BRONZEVILLE — A city-funded initiative aims to give a bigger platform to local businesses that give back to their communities and make it easier for shoppers to support them.
ShoCo Chicago launched earlier this month with several Bronzeville businesses joining its roster, including Bronzeville Winery, The Work Spot and Southside Grinds.
People go to ShoCo’s site to see businesses and what charitable organizations those shops represent. Then, they set up an account to be a shopper and enter their ShoCo ID when shopping with a participating business. After their purchase, a shopper can log into their ShoCo account to see the positive impact that purchase made while receiving rewards for their contributions.
Co-founders Carina Daniels, Anna Benuzzi and Natalie Pawelski came up with the concept to encourage people to shop at businesses committed to philanthropy.
“I wanted to support local businesses that gave back, but I was having a hard time finding them,” Daniels said. “With the [COVID-19] pandemic, I felt that we needed to make it easy for people to find businesses that were doing good and businesses that reflect their values.”
The trio approached the city’s Department of Business Affairs and Consumer Protection with their idea, learning the city already had plans to launch a COVID-19 small business support program. ShoCo applied and received $60,000 — the maximum amount of funding — to make it happen.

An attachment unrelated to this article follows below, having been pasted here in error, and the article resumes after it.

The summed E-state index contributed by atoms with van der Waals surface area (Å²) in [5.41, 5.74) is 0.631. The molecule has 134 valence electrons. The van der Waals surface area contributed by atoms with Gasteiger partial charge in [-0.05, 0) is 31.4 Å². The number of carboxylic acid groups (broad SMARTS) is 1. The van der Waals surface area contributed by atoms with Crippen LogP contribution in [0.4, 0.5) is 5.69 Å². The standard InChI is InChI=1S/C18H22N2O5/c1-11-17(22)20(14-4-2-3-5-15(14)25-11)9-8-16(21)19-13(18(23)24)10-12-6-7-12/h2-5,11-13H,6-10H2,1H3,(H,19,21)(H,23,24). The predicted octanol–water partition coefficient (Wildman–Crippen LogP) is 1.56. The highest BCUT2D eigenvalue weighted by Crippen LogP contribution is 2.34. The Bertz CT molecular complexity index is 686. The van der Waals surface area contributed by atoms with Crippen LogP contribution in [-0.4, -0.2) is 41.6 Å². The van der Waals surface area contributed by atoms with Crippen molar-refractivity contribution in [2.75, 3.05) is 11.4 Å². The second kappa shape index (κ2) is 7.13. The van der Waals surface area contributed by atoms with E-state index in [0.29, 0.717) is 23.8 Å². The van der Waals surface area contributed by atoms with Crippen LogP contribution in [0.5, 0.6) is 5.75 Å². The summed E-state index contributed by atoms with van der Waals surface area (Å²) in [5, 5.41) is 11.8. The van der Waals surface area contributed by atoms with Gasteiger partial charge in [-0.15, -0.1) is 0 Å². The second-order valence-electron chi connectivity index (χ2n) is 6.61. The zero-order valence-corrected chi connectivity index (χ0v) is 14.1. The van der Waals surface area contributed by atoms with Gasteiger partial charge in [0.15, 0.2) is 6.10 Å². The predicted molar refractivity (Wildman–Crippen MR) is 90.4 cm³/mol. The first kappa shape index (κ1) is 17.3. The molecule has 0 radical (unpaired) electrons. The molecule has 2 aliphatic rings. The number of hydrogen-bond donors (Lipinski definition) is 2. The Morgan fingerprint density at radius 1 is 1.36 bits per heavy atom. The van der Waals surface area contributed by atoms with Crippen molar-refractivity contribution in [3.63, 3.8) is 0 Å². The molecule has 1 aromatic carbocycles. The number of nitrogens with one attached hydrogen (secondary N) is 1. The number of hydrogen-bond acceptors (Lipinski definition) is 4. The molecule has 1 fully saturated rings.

More than 40 local businesses have signed on so far, Daniels said.
Ajai Fraizer, co-owner of The Work Spot, a custom apparel printing company that was one of Boxville’s first tenants, said joining ShoCo was another way to expand on the collaborative work their team was already doing in Washington Park.
“It’s cool that we get a diverse group of people who shop with us through ShoCo. It was an amazing opportunity to bring awareness to the initiatives we have, what we’re doing and our services,” said Fraizer, whose ultimate goal is to build a warehouse hub and satellite facilities that would allow The Work Spot to hire from within those communities.
“We pride ourselves on being passionate about our work, and we want to be able to teach the youth a trade, or show them what entrepreneurship looks like. … We’re looking to expand throughout the city and implement that kind of thinking.”
Listen to “It’s All Good: A Block Club Chicago Podcast” here: